We take serious issue with those who hold that the writer to the Hebrews has a “working concept” which is the “Logos-doctrine of Philo,” which he relates to the “religious history of Israel, as it culminates in Christianity.” We freely concede that the history of Israel as culminating in Christianity” is the warp-and- warp-and- woof of the Hebrew argument. However, we reject the “working concept” which is purported to be Philo’s Logos-doctrine. So little does the writer to the Hebrews in any way even suggest or allude to the “Loges- doctrine of Philo” that one is amazed that it is asserted. The writer begins with God speaking of old time through the prophets (in prophets) to the fathers and now speaking in these last times through His Son. This is a far cry from the attempt of the learned, yet ignorant Philo, who lived about the time of Christ. He was born about 20 years before Christ at Alexandria. He was a thoroughly Hellenistic Jew, who had sat at the feet of learning of the Greek poets and philosophers, such as Homer, Hesiod, Pinder, Plato and others. His was the attempt to weave into one pattern Plato and the teaching of Moses and all the prophets. His was the teaching not of the living God, the Creator of heaven and earth, and the creature which was made very good, but rather the Persian dualism of spirit and matter, the former being good and the latter evil. And to bring this good All-Spirit with the evil material world, he needed theso-called intermediate being called the Logos. “The Logos of Philo is shadowy, unreal, not a Person; there is no need of atonement; the High-priest intercedes, but has no sacrifice to offer as the basis of his intercession, least of all that of Himself; the Old Testament types are only typical ideas, not typical facts; they point to the Prototypal Idea in the eternal past, not to the antitypal Person and Fact of History; there is no cleansing of the soul by blood, no sprinkling of the Mercy-Seat, no access for all through the rent veil into the immediate Presence of God; nor yet a quickening of the soul from dead works to serve the living God.” Thus Edersheim writes in his “The Life and Times of Jesus,” Vol. I, page 49, 50. And Prof. Edersheim continues, “If the argumentation of the Epistle to the Hebrews is Alexandrian, it is an Alexandrianism which is overcome and past, which only furnishes the form, not the substance; the vessel, not its contents.” 

If the latter were true, then we would needs have to assume that elements of divine revelation were borrowed from the philosophers by the Holy Spirit to interpret the Old Testament Scriptures. However, the life-and-world view here given was taught in the Old Testament Scriptures, was spoken clearly in “these last days” by God in the Son, who spoke of the reconstitution of all things through the coming of John, the Forerunner. (Matt. 17:11; Mk. 9:12) Thus the Holy Spirit spoke of John by the mouth of the prophet Malachi, 4:5-6: “. . .before the coming of the great and dreadful day of the Lord.” The entire reasoning of the writer to the Hebrews is not from a formal Logos doctrine, but it is arrived at by the sound exegesis which the Holy Spirit gives concerning the teaching and implications of the entire Old Testament Scriptures! Did not Abraham already see the heavenly country? And David in the Spirit prophesies of what “the LORD said to my Lord.” (Psalm 110:1) We have spoken above, in passing, of the sound exegesis of the Holy Spirit here in the writer to the Hebrews. A rather careful study of the book of Hebrews will indicate that the Key-passages for the proper interpretations of the Old Testament is found in the Psalms. The meaning of the Psalms, the Christ in His exaltation through suffering, is placed strikingly on the foreground. The constant reference to Psalm 110:1 and 4 shows that this is the pivotal truth which explains all of the types and shadows as to their glorious fulfillment. Here we may learn an infallible hermeneutical principle, that the Scripture must be interpreted in the light of Scripture, as well as the axiom that the less clear must be interpreted in the light of what is more clearly expressed. Such a touchstone we have here in the case of the Psalms quoted in Hebrews.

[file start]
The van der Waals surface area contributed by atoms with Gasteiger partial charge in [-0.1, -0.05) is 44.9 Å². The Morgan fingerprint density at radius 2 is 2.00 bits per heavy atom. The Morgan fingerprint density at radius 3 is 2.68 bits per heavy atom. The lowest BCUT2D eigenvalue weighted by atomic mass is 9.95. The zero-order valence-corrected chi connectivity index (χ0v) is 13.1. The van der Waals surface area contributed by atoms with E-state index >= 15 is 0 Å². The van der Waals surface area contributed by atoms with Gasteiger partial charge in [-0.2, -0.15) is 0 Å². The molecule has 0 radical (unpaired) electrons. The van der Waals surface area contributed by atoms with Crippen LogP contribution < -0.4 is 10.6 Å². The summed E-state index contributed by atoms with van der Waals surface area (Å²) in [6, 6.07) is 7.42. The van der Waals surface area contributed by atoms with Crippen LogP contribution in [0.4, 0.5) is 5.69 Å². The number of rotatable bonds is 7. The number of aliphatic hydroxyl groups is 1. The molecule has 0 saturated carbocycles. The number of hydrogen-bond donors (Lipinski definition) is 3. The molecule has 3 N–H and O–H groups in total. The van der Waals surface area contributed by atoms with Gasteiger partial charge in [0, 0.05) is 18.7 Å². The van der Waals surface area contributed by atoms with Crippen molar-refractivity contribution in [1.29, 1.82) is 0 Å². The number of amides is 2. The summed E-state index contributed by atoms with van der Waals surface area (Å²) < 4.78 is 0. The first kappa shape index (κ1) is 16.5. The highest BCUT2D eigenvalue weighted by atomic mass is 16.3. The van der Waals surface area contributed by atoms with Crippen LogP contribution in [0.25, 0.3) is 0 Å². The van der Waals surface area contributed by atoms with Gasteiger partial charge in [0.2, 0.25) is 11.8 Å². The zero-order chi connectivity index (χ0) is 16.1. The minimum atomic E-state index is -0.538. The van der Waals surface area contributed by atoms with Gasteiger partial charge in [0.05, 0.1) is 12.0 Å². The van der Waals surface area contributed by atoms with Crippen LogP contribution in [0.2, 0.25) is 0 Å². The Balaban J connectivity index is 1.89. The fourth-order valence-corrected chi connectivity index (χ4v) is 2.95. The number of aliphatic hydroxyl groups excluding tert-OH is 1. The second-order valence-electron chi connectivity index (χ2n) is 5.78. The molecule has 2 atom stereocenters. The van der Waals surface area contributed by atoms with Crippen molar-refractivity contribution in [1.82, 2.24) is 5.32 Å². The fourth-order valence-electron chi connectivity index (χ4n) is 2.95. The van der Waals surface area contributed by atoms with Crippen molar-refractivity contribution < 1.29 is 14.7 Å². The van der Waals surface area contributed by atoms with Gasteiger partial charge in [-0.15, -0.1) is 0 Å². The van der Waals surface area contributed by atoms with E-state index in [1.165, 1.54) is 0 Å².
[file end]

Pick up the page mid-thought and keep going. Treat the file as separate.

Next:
Psalms indeed are poetry. True poetry interprets life and reality and history. And the poetry of the Spirit in the mouth of David, who is a prophet (Acts 2:30), is the Holy Spirit’s interpretation of the meaning of Israel’s history and existence “till the Seed should come.” (Gal. 3:19-22) Nowhere is that meaning of the throne of David set forth more clearly than in Psalm 110:1. So clearly is this stated that Christ Himself used it to shut the mouth of the Jews, so that they durst ask Him no more questions. (Matt. 22:41-46) The Spirit by whom David prophesied testified here in the hearts of these Pharisees. The same Spirit infallibly interprets this same Psalm in Hebrews, showing the bearing that this has when the Priestly reality of the temple is connected with the throne of David. It is the teaching of the King-Priest after the Order of Melchisedek. 

May we search the Scriptures and be led by the Spirit along sound exegetical paths, applying the correct rules of Biblical Hermeneutics! It is with this resolution that we will begin our study of the epistle to the Hebrews!